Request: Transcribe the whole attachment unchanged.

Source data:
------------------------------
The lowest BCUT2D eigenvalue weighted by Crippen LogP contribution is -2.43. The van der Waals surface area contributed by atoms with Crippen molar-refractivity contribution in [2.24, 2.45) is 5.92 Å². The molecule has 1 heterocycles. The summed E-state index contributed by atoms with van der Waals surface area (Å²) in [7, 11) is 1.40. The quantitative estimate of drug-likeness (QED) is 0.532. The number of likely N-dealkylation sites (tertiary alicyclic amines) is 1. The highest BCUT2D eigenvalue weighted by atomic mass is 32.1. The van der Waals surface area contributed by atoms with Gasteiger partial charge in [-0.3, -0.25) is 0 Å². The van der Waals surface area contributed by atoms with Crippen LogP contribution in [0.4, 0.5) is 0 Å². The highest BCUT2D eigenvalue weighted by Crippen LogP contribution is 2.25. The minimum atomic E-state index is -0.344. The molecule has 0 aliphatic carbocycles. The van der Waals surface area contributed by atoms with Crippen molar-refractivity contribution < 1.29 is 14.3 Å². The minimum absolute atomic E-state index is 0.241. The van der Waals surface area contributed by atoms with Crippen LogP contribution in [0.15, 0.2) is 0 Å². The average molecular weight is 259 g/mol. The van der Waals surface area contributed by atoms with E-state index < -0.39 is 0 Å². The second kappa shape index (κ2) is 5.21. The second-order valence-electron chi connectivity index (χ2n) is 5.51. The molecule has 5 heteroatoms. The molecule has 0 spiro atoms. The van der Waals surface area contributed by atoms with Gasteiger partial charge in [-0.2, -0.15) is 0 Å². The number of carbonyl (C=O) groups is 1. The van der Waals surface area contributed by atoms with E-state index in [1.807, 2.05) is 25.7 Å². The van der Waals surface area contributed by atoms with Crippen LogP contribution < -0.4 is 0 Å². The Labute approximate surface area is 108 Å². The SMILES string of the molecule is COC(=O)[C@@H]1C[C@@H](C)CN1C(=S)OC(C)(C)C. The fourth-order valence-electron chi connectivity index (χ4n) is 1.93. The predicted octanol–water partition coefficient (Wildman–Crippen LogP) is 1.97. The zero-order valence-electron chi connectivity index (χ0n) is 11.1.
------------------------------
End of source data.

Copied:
The lowest BCUT2D eigenvalue weighted by Crippen LogP contribution is -2.43. The van der Waals surface area contributed by atoms with Crippen molar-refractivity contribution in [2.24, 2.45) is 5.92 Å². The molecule has 1 heterocycles. The summed E-state index contributed by atoms with van der Waals surface area (Å²) in [7, 11) is 1.40. The quantitative estimate of drug-likeness (QED) is 0.532. The number of likely N-dealkylation sites (tertiary alicyclic amines) is 1. The highest BCUT2D eigenvalue weighted by atomic mass is 32.1. The van der Waals surface area contributed by atoms with Gasteiger partial charge in [-0.3, -0.25) is 0 Å². The van der Waals surface area contributed by atoms with Crippen LogP contribution in [0.4, 0.5) is 0 Å². The highest BCUT2D eigenvalue weighted by Crippen LogP contribution is 2.25. The minimum atomic E-state index is -0.344. The molecule has 0 aliphatic carbocycles. The van der Waals surface area contributed by atoms with Crippen molar-refractivity contribution < 1.29 is 14.3 Å². The minimum absolute atomic E-state index is 0.241. The van der Waals surface area contributed by atoms with Crippen LogP contribution in [0.15, 0.2) is 0 Å². The average molecular weight is 259 g/mol. The van der Waals surface area contributed by atoms with E-state index < -0.39 is 0 Å². The second kappa shape index (κ2) is 5.21. The second-order valence-electron chi connectivity index (χ2n) is 5.51. The molecule has 5 heteroatoms. The molecule has 0 spiro atoms. The van der Waals surface area contributed by atoms with Gasteiger partial charge in [-0.2, -0.15) is 0 Å². The number of carbonyl (C=O) groups is 1. The van der Waals surface area contributed by atoms with E-state index in [1.807, 2.05) is 25.7 Å². The van der Waals surface area contributed by atoms with Crippen LogP contribution < -0.4 is 0 Å². The Labute approximate surface area is 108 Å². The SMILES string of the molecule is COC(=O)[C@@H]1C[C@@H](C)CN1C(=S)OC(C)(C)C. The fourth-order valence-electron chi connectivity index (χ4n) is 1.93. The predicted octanol–water partition coefficient (Wildman–Crippen LogP) is 1.97. The zero-order valence-electron chi connectivity index (χ0n) is 11.1.